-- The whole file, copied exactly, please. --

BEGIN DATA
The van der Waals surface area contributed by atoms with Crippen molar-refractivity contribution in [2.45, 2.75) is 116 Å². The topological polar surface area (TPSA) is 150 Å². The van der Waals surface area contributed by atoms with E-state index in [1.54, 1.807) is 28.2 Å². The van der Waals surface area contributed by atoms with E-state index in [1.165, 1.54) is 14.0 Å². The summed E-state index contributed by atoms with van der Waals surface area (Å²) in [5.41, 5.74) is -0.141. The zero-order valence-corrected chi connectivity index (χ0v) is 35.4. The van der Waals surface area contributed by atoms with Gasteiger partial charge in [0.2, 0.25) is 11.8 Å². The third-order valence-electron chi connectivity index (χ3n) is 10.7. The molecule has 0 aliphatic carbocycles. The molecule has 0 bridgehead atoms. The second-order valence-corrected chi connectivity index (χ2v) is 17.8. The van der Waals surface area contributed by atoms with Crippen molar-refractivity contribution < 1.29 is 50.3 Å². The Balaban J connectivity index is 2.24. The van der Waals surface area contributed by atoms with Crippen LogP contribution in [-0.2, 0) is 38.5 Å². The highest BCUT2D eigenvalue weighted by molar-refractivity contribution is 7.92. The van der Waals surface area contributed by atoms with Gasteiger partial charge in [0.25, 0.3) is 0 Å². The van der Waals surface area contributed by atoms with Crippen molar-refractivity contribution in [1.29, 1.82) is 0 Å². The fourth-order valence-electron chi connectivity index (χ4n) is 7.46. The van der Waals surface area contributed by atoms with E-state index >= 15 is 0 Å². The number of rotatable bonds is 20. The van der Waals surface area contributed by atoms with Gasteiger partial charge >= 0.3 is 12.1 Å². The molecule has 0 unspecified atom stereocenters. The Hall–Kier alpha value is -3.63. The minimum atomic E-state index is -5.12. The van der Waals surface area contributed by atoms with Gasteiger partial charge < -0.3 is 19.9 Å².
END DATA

The van der Waals surface area contributed by atoms with Crippen molar-refractivity contribution in [2.45, 2.75) is 116 Å². The topological polar surface area (TPSA) is 150 Å². The van der Waals surface area contributed by atoms with E-state index in [1.54, 1.807) is 28.2 Å². The van der Waals surface area contributed by atoms with E-state index in [1.165, 1.54) is 14.0 Å². The summed E-state index contributed by atoms with van der Waals surface area (Å²) in [5.41, 5.74) is -0.141. The zero-order valence-corrected chi connectivity index (χ0v) is 35.4. The van der Waals surface area contributed by atoms with Gasteiger partial charge in [0.2, 0.25) is 11.8 Å². The third-order valence-electron chi connectivity index (χ3n) is 10.7. The molecule has 0 aliphatic carbocycles. The molecule has 0 bridgehead atoms. The second-order valence-corrected chi connectivity index (χ2v) is 17.8. The van der Waals surface area contributed by atoms with Crippen molar-refractivity contribution < 1.29 is 50.3 Å². The Balaban J connectivity index is 2.24. The van der Waals surface area contributed by atoms with Crippen LogP contribution in [-0.2, 0) is 38.5 Å². The highest BCUT2D eigenvalue weighted by molar-refractivity contribution is 7.92. The van der Waals surface area contributed by atoms with Gasteiger partial charge in [0.25, 0.3) is 0 Å². The van der Waals surface area contributed by atoms with Crippen molar-refractivity contribution in [1.29, 1.82) is 0 Å². The fourth-order valence-electron chi connectivity index (χ4n) is 7.46. The van der Waals surface area contributed by atoms with E-state index >= 15 is 0 Å². The number of rotatable bonds is 20. The van der Waals surface area contributed by atoms with Gasteiger partial charge >= 0.3 is 12.1 Å². The molecule has 0 unspecified atom stereocenters. The Hall–Kier alpha value is -3.63. The minimum atomic E-state index is -5.12. The van der Waals surface area contributed by atoms with Gasteiger partial charge < -0.3 is 19.9 Å².